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Originally published Saturday, February 9, 2013 at 3:59 AM

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6 dead in rocket attack on Iraqi refugee camp

Rockets and mortar rounds struck a refugee camp for Iranian exiles next to Baghdad's international airport before dawn Saturday, killing six people and wounding about 40, police and U.N. officials said.

Associated Press

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BAGHDAD —

Rockets and mortar rounds struck a refugee camp for Iranian exiles next to Baghdad's international airport before dawn Saturday, killing six people and wounding about 40, police and U.N. officials said.

U.N. Secretary-General Ban Ki-moon condemned the attack. He urged Iraqi officials to investigate and bring the attackers to justice, noting that the government is responsible for the safety of the camp residents.

The government said it launched an investigation, but that there was little it can do to shield the camp, which is home to about 3,100 people, from rocket attacks. It asked the international community to speed up the resettlement of the refugees.

The camp houses members of Mujahedeen-e-Khalq, or MEK, the militant wing of a Paris-based Iranian opposition group, the National Council of Resistance of Iran. Iraq's Shiite-led pro-Iranian government considers MEK a terrorist group and is eager to have it out of the country.

The refugee camp, located in a former American military base known as Camp Liberty, is meant to be a temporary way station while the United Nations works to find host countries for the refugees. They are unlikely to return to Iran because of their opposition to the regime.

Camp spokesman Shahriar Kia said 35 rockets and mortar rounds struck the camp. He said more than 100 people were hurt, while the U.N. and police put the number of wounded at about 40.

The Iranian opposition group provided amateur video and photos it said showed the aftermath of the attack. One photo showed five bodies swaddled in blankets lying on the ground in a hallway.

A video clip showed people who were wounded, some with blood-covered faces, being treated at a small clinic. Other footage said to be from the camp showed several small craters in the ground, presumably from rockets, as well as shattered windows and shredded walls of trailer homes.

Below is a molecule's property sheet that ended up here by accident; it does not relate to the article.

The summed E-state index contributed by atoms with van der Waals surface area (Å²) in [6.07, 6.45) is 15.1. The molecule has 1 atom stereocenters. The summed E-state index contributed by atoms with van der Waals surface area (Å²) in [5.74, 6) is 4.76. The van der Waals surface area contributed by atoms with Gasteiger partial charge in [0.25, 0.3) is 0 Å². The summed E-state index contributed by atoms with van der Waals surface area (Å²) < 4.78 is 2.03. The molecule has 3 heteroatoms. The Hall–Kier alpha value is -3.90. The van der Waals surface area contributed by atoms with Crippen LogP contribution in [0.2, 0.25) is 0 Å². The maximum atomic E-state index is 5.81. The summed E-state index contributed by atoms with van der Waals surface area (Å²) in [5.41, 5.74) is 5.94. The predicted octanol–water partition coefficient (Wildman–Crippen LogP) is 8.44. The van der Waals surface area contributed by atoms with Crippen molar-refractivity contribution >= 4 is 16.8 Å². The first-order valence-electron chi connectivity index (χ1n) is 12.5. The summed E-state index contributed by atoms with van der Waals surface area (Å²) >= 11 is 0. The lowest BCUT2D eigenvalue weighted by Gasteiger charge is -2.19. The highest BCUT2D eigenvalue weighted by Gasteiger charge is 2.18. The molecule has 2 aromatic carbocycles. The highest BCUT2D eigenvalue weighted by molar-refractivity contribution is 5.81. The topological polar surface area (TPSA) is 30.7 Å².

Two police officials confirmed that six people were killed in Saturday's attack and said more than 40 were hurt, including three Iraqi policemen. They spoke anonymously because they were not authorized to share information with the media.

Kia, the camp spokesman, alleged that Iraqi authorities refused to let the wounded be taken to area hospitals for treatment.

Iraqi government spokesman Ali al-Moussawi denied the claim.

The U.N. envoy to Iraq, Martin Kobler, said about 40 people who were wounded were taken to hospitals shortly after the attack. Kobler said five people died at the camp and that a sixth apparently died later in a hospital.

Before being moved to the Baghdad area camp, members of the MEK lived in another camp, called Ashraf, in northeastern Iraq. Camp Ashraf was twice raided by Iraqi security forces trying to impose control, leaving more than three dozen people dead.

Iraq's government says MEK members are living in Iraq illegally.

"We call on the international community to expedite the procedures ... to find countries for them as quickly as possible," al-Moussawi, the government spokesman, said Saturday.

The U.N. High Commissioner for Refugees, António Guterres, condemned the attack and noted that camp residents were asylum seekers requesting refugee status and are entitled to international protection.

Kobler told The Associated Press that about half the camp residents have been cleared for resettlement in principle, and that he believes the first group can leave soon.

The MEK, which is also called the People's Mujahedeen of Iran, opposes Iran's clerical regime and has carried out assassinations and bombings in Iran. It fought in the 1980s alongside Saddam Hussein's forces in the Iran-Iraq war, and several thousand of its members were given sanctuary in Iraq by Saddam.

The group renounced violence in 2001 and the Obama administration took the MEK off the U.S. terrorism list in late September.

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Associated Press writer Karin Laub in Baghdad contributed to this report.

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